def result = new physicalgraph.device.HubAction(
            method: "GET",
            path: "/",
            headers: [
                HOST: "${netlinxIp}:${netlinxPort}"
            ],
            body: "${device.label},${str}"
        )
    
        sendHubCommand(result)
        log.debug "Executing ${str}"
        log.debug result
    }
    

    On the NetLinx side set up a data event on an IP Server to receive the messages from SmartThings

    data_event [dvSmartThingsRx]
    {
        online:
        {
        // Save SmartThings IP address for later use. The hub's address can change and we need to keep track of it. Might need to convert from IPv6 to IPv4!
        _StIpInfo.URL = data.sourceip;
        }
        offline:
        {
        wait 1 'SmartThingsRx Reconect'
        {
            ip_server_open(dvSmartThingsRx.port,2000,IP_TCP);
        }
        }
        string:
        {
        send_string 0,"'STRING from SmartThings: ',data.text";
    
        remove_string(data.text,"13,10,13,10",1)  // For this exercise I don't really care about the header so just get rid of it all.
        send_string 0,"'Body text: ',data.text";
    
        switch (data.text) // Better ways to parse this but quicker for classroom purposes
        {
            case 'relay,on':
            {
            on[dvRelays,1];
            }
            case 'relay,off':
            {
            off[dvRelays,1];
            }
            case 'relay,refresh':
            {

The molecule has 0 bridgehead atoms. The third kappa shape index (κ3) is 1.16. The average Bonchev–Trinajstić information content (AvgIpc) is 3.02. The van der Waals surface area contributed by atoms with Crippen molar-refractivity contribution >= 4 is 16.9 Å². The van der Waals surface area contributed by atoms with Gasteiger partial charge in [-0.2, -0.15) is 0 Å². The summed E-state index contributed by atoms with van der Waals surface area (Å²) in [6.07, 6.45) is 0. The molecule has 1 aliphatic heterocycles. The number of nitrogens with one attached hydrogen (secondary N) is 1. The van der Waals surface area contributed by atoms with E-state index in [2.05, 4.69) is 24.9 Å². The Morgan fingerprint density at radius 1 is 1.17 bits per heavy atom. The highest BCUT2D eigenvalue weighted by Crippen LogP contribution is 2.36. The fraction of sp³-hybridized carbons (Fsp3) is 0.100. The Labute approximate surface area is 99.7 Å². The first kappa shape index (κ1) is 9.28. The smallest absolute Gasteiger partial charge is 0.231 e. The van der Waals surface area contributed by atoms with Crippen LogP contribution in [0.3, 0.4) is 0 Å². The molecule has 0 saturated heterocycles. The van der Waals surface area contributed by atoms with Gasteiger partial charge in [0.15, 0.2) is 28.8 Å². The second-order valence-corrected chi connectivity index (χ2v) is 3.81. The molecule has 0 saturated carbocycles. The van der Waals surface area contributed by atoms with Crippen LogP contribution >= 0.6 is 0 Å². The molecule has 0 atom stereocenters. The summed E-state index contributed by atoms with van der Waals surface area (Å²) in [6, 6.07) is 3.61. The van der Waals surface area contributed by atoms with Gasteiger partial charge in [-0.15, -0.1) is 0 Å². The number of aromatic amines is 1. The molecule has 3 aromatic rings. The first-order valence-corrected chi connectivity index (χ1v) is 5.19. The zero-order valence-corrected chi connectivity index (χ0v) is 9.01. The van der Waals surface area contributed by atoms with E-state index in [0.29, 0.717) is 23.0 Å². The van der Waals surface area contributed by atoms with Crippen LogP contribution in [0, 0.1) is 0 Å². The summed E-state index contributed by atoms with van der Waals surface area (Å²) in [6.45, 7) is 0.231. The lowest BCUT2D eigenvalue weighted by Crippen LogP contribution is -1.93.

if ([dvRelays,1])
            {
                fnSendCommandToST('relay','on');
            }
            else
            {
                fnSendCommandToST('relay','off');
            }
            }
        }
        }
    }
    

    And a mechanism to update SmartThings when the device status changes

    channel_event [dvRelays,1]
    {
        on:
        {
        fnSendCommandToST('relay','on');
        }
        off:
        {
        fnSendCommandToST('relay','off');
        }
    }
    

    The fnSendCommandToSt() function builds the http packet and sends it on its way - I would highly recommend the http library in David Vine's (of AVT fame) amx-util-library posted on Git Hub if you don't already have a well established methodology.

    Spoiler alert - this is based on the API that was current last year. The full ramifications of the recently released v3 API https://smartthings.developer.samsung.com/ on what is shown here has not been completely vetted as of yet. Rumor is that the recent update does significantly change some things.

  • Wow, thank you Ian.
    Can't wait to buy some SmartThings now and have a play.